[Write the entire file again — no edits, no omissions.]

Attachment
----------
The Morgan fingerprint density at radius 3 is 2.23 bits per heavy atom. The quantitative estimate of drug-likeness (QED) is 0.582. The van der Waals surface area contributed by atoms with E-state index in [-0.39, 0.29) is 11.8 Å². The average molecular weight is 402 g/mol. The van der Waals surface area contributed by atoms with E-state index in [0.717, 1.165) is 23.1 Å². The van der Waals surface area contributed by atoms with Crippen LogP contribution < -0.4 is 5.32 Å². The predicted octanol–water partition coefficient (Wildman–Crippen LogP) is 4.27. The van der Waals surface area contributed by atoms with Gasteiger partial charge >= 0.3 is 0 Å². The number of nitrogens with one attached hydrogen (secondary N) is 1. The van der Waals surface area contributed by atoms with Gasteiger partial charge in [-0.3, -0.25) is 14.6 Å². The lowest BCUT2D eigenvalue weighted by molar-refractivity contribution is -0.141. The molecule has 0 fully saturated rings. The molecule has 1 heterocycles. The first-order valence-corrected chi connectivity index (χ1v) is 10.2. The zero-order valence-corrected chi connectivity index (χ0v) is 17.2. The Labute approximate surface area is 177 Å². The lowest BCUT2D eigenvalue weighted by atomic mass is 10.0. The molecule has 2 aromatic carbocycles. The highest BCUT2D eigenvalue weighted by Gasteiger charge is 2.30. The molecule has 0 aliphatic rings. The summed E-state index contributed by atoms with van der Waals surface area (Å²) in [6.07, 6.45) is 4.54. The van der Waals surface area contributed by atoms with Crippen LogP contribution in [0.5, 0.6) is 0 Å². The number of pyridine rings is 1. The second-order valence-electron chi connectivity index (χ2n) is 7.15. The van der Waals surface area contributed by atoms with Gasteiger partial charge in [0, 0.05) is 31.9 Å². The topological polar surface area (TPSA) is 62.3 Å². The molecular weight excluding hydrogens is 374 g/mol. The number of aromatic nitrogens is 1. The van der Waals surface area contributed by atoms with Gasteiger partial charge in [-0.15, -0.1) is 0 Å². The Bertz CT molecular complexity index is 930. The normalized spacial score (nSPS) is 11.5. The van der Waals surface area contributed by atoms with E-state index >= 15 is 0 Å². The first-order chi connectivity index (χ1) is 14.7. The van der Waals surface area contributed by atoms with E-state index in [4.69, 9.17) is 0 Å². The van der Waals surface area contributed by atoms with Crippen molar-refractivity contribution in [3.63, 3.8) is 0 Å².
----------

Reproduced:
The Morgan fingerprint density at radius 3 is 2.23 bits per heavy atom. The quantitative estimate of drug-likeness (QED) is 0.582. The van der Waals surface area contributed by atoms with E-state index in [-0.39, 0.29) is 11.8 Å². The average molecular weight is 402 g/mol. The van der Waals surface area contributed by atoms with E-state index in [0.717, 1.165) is 23.1 Å². The van der Waals surface area contributed by atoms with Crippen LogP contribution < -0.4 is 5.32 Å². The predicted octanol–water partition coefficient (Wildman–Crippen LogP) is 4.27. The van der Waals surface area contributed by atoms with Gasteiger partial charge >= 0.3 is 0 Å². The number of nitrogens with one attached hydrogen (secondary N) is 1. The van der Waals surface area contributed by atoms with Gasteiger partial charge in [-0.3, -0.25) is 14.6 Å². The lowest BCUT2D eigenvalue weighted by molar-refractivity contribution is -0.141. The molecule has 0 fully saturated rings. The molecule has 1 heterocycles. The first-order valence-corrected chi connectivity index (χ1v) is 10.2. The zero-order valence-corrected chi connectivity index (χ0v) is 17.2. The Labute approximate surface area is 177 Å². The lowest BCUT2D eigenvalue weighted by atomic mass is 10.0. The molecule has 2 aromatic carbocycles. The highest BCUT2D eigenvalue weighted by Gasteiger charge is 2.30. The molecule has 0 aliphatic rings. The summed E-state index contributed by atoms with van der Waals surface area (Å²) in [6.07, 6.45) is 4.54. The van der Waals surface area contributed by atoms with Crippen LogP contribution in [0.5, 0.6) is 0 Å². The number of pyridine rings is 1. The second-order valence-electron chi connectivity index (χ2n) is 7.15. The van der Waals surface area contributed by atoms with Gasteiger partial charge in [0, 0.05) is 31.9 Å². The topological polar surface area (TPSA) is 62.3 Å². The molecular weight excluding hydrogens is 374 g/mol. The number of aromatic nitrogens is 1. The van der Waals surface area contributed by atoms with Gasteiger partial charge in [-0.15, -0.1) is 0 Å². The Bertz CT molecular complexity index is 930. The normalized spacial score (nSPS) is 11.5. The van der Waals surface area contributed by atoms with E-state index >= 15 is 0 Å². The first-order chi connectivity index (χ1) is 14.7. The van der Waals surface area contributed by atoms with E-state index in [4.69, 9.17) is 0 Å². The van der Waals surface area contributed by atoms with Crippen molar-refractivity contribution in [3.63, 3.8) is 0 Å².